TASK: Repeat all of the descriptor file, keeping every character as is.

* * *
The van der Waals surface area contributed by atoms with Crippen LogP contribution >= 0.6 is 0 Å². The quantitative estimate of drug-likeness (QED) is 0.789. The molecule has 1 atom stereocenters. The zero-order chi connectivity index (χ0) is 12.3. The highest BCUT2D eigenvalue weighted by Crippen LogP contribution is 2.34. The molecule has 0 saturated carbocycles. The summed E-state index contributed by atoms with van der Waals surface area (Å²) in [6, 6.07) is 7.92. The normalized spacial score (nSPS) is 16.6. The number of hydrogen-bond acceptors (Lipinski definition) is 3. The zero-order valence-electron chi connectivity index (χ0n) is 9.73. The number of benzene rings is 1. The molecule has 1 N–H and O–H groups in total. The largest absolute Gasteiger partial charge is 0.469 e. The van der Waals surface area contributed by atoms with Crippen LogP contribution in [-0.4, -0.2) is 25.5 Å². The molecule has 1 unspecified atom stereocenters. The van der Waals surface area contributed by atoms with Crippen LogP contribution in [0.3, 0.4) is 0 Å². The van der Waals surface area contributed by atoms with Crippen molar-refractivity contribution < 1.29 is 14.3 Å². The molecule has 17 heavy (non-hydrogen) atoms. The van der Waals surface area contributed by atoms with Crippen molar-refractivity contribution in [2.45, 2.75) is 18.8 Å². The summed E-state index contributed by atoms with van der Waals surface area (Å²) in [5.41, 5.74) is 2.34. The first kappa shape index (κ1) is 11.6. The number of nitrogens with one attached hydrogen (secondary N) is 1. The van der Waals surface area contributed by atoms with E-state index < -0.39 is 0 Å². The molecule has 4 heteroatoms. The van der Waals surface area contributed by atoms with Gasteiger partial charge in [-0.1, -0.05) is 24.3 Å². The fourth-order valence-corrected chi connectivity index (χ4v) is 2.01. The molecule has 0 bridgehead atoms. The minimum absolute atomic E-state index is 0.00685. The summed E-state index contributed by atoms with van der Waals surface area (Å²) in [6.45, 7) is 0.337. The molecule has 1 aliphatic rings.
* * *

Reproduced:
The van der Waals surface area contributed by atoms with Crippen LogP contribution >= 0.6 is 0 Å². The quantitative estimate of drug-likeness (QED) is 0.789. The molecule has 1 atom stereocenters. The zero-order chi connectivity index (χ0) is 12.3. The highest BCUT2D eigenvalue weighted by Crippen LogP contribution is 2.34. The molecule has 0 saturated carbocycles. The summed E-state index contributed by atoms with van der Waals surface area (Å²) in [6, 6.07) is 7.92. The normalized spacial score (nSPS) is 16.6. The number of hydrogen-bond acceptors (Lipinski definition) is 3. The zero-order valence-electron chi connectivity index (χ0n) is 9.73. The number of benzene rings is 1. The molecule has 1 N–H and O–H groups in total. The largest absolute Gasteiger partial charge is 0.469 e. The van der Waals surface area contributed by atoms with Crippen LogP contribution in [-0.4, -0.2) is 25.5 Å². The molecule has 1 unspecified atom stereocenters. The van der Waals surface area contributed by atoms with Crippen LogP contribution in [0.3, 0.4) is 0 Å². The van der Waals surface area contributed by atoms with Crippen molar-refractivity contribution < 1.29 is 14.3 Å². The molecule has 17 heavy (non-hydrogen) atoms. The van der Waals surface area contributed by atoms with Crippen molar-refractivity contribution in [2.45, 2.75) is 18.8 Å². The summed E-state index contributed by atoms with van der Waals surface area (Å²) in [5.41, 5.74) is 2.34. The first kappa shape index (κ1) is 11.6. The number of nitrogens with one attached hydrogen (secondary N) is 1. The van der Waals surface area contributed by atoms with E-state index < -0.39 is 0 Å². The molecule has 4 heteroatoms. The van der Waals surface area contributed by atoms with Gasteiger partial charge in [-0.1, -0.05) is 24.3 Å². The fourth-order valence-corrected chi connectivity index (χ4v) is 2.01. The molecule has 0 bridgehead atoms. The minimum absolute atomic E-state index is 0.00685. The summed E-state index contributed by atoms with van der Waals surface area (Å²) in [6.45, 7) is 0.337. The molecule has 1 aliphatic rings.